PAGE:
From a driver’s standpoint, oddly enough the brakes are a Big Thing. The Wolf has probably the best pedal feel and stiffness of any car we’ve driven. More importantly, the overall braking performance was amazing, both in terms of total deceleration and excellent stability under hard braking (most cars seem to get a bit wiggly under threshold braking). Higher-powered cars will out-accelerate the Wolf on long straights, but you can often re-pass when they get on the brakes if they don’t have big aero.
There is also some nice attention to detail in the design. For example, Wolf provides a backup mechanical shifter so that if the paddle shift system fails you still can drive the car. It seems like a small thing, but the main dash buttons are are all color-coded buttons and laid out in a simple grid on the dash. When the crew chief is telling you do to something on the radio, it is easiest to “flip the yellow switch”.
The Wolf is a two-seat car, which leaves more than the normal amount of room in the cockpit. That is nice for ingress and egress and makes some drivers just feel more comfortable.
What About Run Costs?
Anyone with real race experience knows that purchase price is one thing, maintenance is another. With Porsche Cup car engine rebuilds at $40,000 every 50 or so hours, it is good to know what you are getting into before you get into it. Naturally, on a weekend test, we can’t verify run costs. But there are a few things to like about the Wolf from this perspective:
1. Maturity of design: 30+ cars built for CN series, extensive running experience since 2008
2. Durable drivetrain: engine in relatively mild tune (125 hp/L), claimed 100-hour re-build cycle
3. Designed for service, with an open, accessible engine
4. Relatively affordable body parts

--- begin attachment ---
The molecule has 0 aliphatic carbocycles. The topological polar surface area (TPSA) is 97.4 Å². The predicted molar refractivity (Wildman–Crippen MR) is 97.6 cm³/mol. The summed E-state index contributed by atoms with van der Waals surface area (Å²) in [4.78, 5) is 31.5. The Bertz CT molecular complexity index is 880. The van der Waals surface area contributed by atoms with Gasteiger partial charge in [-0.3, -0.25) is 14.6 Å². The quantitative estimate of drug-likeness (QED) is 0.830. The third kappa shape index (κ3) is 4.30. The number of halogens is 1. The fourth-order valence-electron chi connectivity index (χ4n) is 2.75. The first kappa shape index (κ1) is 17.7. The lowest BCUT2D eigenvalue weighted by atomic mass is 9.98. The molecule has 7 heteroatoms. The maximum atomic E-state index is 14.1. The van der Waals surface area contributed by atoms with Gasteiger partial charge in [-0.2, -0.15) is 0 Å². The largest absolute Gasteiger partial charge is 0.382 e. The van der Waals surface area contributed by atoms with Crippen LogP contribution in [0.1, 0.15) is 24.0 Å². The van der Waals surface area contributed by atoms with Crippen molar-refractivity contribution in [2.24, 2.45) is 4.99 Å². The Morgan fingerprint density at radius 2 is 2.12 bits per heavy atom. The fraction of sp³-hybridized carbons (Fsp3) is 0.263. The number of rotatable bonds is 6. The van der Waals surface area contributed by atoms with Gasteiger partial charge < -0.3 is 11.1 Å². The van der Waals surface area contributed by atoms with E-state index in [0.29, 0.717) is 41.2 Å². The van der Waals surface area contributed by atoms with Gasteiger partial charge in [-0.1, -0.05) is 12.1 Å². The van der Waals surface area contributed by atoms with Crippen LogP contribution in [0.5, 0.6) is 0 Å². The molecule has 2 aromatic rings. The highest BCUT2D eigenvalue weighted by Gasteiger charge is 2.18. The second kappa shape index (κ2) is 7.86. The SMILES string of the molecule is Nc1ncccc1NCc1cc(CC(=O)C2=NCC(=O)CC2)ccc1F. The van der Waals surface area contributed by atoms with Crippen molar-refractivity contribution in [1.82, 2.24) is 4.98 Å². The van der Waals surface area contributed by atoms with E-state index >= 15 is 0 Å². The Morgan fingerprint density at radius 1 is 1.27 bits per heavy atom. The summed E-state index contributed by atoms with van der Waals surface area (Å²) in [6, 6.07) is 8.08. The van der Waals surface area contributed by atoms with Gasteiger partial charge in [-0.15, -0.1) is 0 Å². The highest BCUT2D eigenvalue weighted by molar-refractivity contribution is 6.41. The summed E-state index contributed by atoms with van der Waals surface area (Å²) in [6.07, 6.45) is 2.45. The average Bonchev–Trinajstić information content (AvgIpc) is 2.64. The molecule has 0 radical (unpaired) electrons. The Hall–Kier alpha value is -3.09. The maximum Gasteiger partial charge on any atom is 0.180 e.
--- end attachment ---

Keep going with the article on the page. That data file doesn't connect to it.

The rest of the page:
Who Is The Direct Competition?
The two most obvious competitors, beyond the Radical SR3, are:
Dauntless – Dauntless Stohr WF1
The DP02 can run IMSA Lights, which is a nice feature, but it is said to be a little slower than the Wolf, which could be a factor outside of that spec series. The Stohr is motorcycle-based, with the attendant thrills and issues of such cars.
You might also consider the Caterham SP300/R to be competition, though there are fewer race weekends where the cars could run head to head.
Who Can I Race With?
Drivers who enjoy spec series love the fact that there is always a decent car count. Therefore, there is usually a good race to be had, even if you’re not at the sharp end of things.
Right now, in most amateur racing weekends, this is the weakness of the Wolf. Really it is the weakness of the P1 or Super Unlimited class. You simply don’t know if 1 or 8 cars will show up. And at the present time, Wolf owners will almost certainly be in a category of one.
Ideally, there would be a one-make series for the Wolf as there is for the Elan DP02 and several Radicals. But that is a chicken and egg proposition that awaits a few more cars being sold. Motorsports Southwest is working with NARRA to start a prototype endurance series in late 2014, which sounds great and could be a bridge to larger car counts.
The good thing is that the GB08 in base form is legal for many sanctioning bodies. This is certainly not perfect, but there are a good number of places you can race it between NASA and SCCA and NARRA.
Still, ownership of these cars is for visionaries or those who simply love to drive fast cars. We can see it.
Motorsports Southwest
(512) 261-1462
Photo support:
Video support: Todd Archer

The Guide to Road Racing: Winding Road Magazine's ultimate guide to getting your start in racing.